The Light Fantastic–Terry Pratchett


As you may have heard, Terry Pratchett died recently. This is a sadness to fantasy readers everywhere because he was a versatile and prolific writer who brought countless hours of enjoyment to the world.

In respect to that, I think it might be time to start working on the reviews of the Discworld books. I haven’t finished this series (it’s a LONG series) but I have read some.

The Light Fantastic is the second of the Discworld books and it features Rincewind and the Luggage, both of whom we met in the first book. At the end of the first book they were being hurled off the edge of the world but they’re saved and brought back for this book.

This time the world is headed for a collision with a massive star that would theoretically kill everything, and only by reciting the 8 most powerful spells can the world be saved. Of course, as we learned last time, Rincewind has one of those spells in his head following some unpleasantness when he was at wizard school. He’s being hunted by people who want the spell out of his head.

These books are characterized by their fast pace and utter absurdity. They are clever and sharp-witted. I always recommend them although in the interests of total honesty I have to admit that the Rincewind books are not my favorites. I think I’m a minority opinion on that front, though, so don’t let that stop you.

It’s worth noting that the Discworld books are not really a cohesive series. They have several storylines that are treated separately in different book arcs over the course of the series. In other worlds, you can skip books and read books in a specific storyline without causing yourself any issues. I have found a site that will help you if that’s what you’re planning to do. Here you go.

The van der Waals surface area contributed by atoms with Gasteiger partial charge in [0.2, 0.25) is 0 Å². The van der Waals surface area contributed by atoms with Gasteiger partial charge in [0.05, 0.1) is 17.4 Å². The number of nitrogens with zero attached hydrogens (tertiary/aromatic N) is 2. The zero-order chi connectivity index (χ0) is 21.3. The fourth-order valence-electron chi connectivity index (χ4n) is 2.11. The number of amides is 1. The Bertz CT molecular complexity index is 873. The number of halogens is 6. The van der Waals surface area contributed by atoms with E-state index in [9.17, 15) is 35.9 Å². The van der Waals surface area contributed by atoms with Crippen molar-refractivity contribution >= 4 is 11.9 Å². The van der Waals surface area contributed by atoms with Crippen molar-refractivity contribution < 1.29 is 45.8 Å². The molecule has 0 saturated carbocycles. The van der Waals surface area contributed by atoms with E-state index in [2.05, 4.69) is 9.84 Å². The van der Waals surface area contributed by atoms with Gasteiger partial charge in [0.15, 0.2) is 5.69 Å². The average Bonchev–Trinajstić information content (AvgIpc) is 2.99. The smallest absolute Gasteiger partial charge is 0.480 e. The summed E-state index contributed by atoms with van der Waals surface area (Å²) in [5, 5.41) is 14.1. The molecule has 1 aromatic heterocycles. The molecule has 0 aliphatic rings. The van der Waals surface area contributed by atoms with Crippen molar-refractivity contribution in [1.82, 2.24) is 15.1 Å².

The Dead in Their Vaulted Arches–Alan Bradley


This is part of the Flavia de Luce series, which is lovely. The detective is an 11 year old girl with a love of chemistry and the series is set in 1950s England.

An ongoing theme throughout these books has been the effect of the loss of their mother in a mountain climbing accident when Flavia was just a baby.

At the end of the previous book, Flavia’s mother had been found. The implication was that perhaps she’d survived the accident, but no. Not so much.

This book has far less traditional mystery elements. There is a suspicious death, on the train platform when the body returns home ceremoniously, and a mysterious comment from Winston Churchill, attending the body home, but the main thrust of this book is unravelling the mystery of Harriet de Luce. Was she a spy during the war? Why did she leave her newborn to go mountain climbing?

These books are completely charming and I highly recommend them but I do not recommend starting here. Go back and read the first one, “The Sweetness at the Bottom of the Pie.” I would be truly surprised if you don’t get hooked on these.

I feel like I should write more here but there’s not much more I can say without revealing plot elements. Sorry!